Turkey threatens Greece with war during summit

Turkey's Erdogan says West pursues 'provocation' policy

We use your sign-up to provide content in ways you’ve consented to and to improve our understanding of you. This may include adverts from us and 3rd parties based on our understanding. You can unsubscribe at any time. More info

Turkey’s president has repeated his threats of war to Greece during a European summit, further escalating tensions between the countries. Recep Tayyip Erdogan said that Turkey could come “in the middle of the night” at any country that “bothers” Ankara. His comments follow a historic rivalry that has only gotten more severe in recent years, with Turkey accusing Greece of militarising its Aegean islands. Athens, however, has pointed the finger back at Turkey, alleging Mr Erdogan has been carrying out military exercises near their border and asserting their right to sovereignty.

During the first meeting of the European Political Community (EPC) in Prague, Czech Republic, Mr Erdogan, 68, said: “Whatever country bothers us, whatever country attacks us, our reaction will always be to say: we could undoubtedly come in the middle of the night.”

He accused Athens of basing its policies on “lies,” adding: “They are not where they are supposed to be”.

The president claimed that Turkey does not want war with Greece, but “speaks only in the language that its neighbour understands.”.

Mr Erdogan stressed that Turkish forces may come to the Aegean islands at any moment, but “Turkey has no ambitions in anyone’s land, and it is only fighting to protect its borders and interests. We do not want tension with anyone. We want a solution within the legal framework.”.

Erdogan has accused Greece of “crimes against humanity”, referring to its treatment of migrants, and of occupying islands in the Aegean Sea that have a demilitarised status.

Ankara sees the military buildup on the islands of Lesbos and Samos as a violation of the decades-old agreement marking the borders of the two countries. While they are both members of NATO, Greece and Turkey have been at odds with one another for decades over a range of issues.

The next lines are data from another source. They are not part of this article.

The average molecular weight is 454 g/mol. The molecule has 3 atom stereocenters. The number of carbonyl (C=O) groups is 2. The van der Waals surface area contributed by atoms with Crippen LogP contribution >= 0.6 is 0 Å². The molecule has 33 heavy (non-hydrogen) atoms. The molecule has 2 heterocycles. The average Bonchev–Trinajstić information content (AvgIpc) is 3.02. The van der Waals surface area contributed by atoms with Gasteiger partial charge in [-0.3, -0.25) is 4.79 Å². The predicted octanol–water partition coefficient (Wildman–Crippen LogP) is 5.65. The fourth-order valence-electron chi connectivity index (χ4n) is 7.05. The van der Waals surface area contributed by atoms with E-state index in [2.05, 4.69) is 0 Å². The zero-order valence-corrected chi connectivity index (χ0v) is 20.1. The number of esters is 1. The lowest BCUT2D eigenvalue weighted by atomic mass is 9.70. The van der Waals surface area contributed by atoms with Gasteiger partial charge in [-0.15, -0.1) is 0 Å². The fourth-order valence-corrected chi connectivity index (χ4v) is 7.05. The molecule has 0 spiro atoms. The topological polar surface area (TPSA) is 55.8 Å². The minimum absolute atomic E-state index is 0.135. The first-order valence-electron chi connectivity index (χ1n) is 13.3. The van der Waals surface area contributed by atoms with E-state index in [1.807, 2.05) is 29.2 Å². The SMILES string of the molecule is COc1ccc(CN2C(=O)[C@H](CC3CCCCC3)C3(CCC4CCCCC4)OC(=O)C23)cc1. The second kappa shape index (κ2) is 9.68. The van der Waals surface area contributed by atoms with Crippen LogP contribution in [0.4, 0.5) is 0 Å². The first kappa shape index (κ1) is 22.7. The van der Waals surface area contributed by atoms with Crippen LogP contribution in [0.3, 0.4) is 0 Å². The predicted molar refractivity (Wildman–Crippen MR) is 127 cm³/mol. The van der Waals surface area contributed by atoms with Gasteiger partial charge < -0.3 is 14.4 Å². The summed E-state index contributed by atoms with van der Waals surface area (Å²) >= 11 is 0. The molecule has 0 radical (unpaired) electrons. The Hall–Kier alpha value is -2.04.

These include where their continental shelves start and end, energy resources, overflights in the Aegean Sea and divided Cyprus. Given the recent tensions with Greece, Mr Erdogan’s recent comments have been widely read as a direct threat to the southern European country.

The Turkish president had previously used the phrase “could suddenly come at night” in the past to reference military operations which he then followed through with – for instance, in Syria and Iraq. In September, Mr Erdogan made similarly incendiary remarks after the alleged alignment of Greek air defence systems towards Turkish fighter jets.

At the time Greece denied the Turkish accusations and referred to, among other things, its right to self-defence. Speaking to Greece’s parliament, Greek PM Kyriakos Mitsotakis advised Turkey to return – in his words – to the world of logic, and warned that Greece would defend against any efforts by Turkey to claim lands Athens claims sovereignty over.

Athens on Monday accused Ankara of “inflammatory” statements, adding that it was exploiting migration issues that Greece are currently facing.

Government spokesman Giannis Oikonomou told reporters: “If the Turkish president… seeks such a meeting, the Greek side will evaluate it and respond positively.”

DON’T MISS: Turkey’s Erdogan says British pound has ‘blown up’ [REVEAL]
The question of Turkey joining the bloc is highly contentious [ANALYSIS]
Turkey warning to Russia as Erdogan orders return of ‘occupied’ land [INSIGHT]

Appearing at a ceremony to name a newly built warship, Mr Mitsotakis said: “(History) has taught that whoever violates borders is punished. There is no place for imperial visions in the 21st century, and would-be local bullies have no place.”

The Greek prime minister claimed that “[Greece’s] borders are blue and not gray” and stressed that the strengthening of the Armed Forces is a priority for the government.

Additional reporting by Monika Pallenberg.

Source: Read Full Article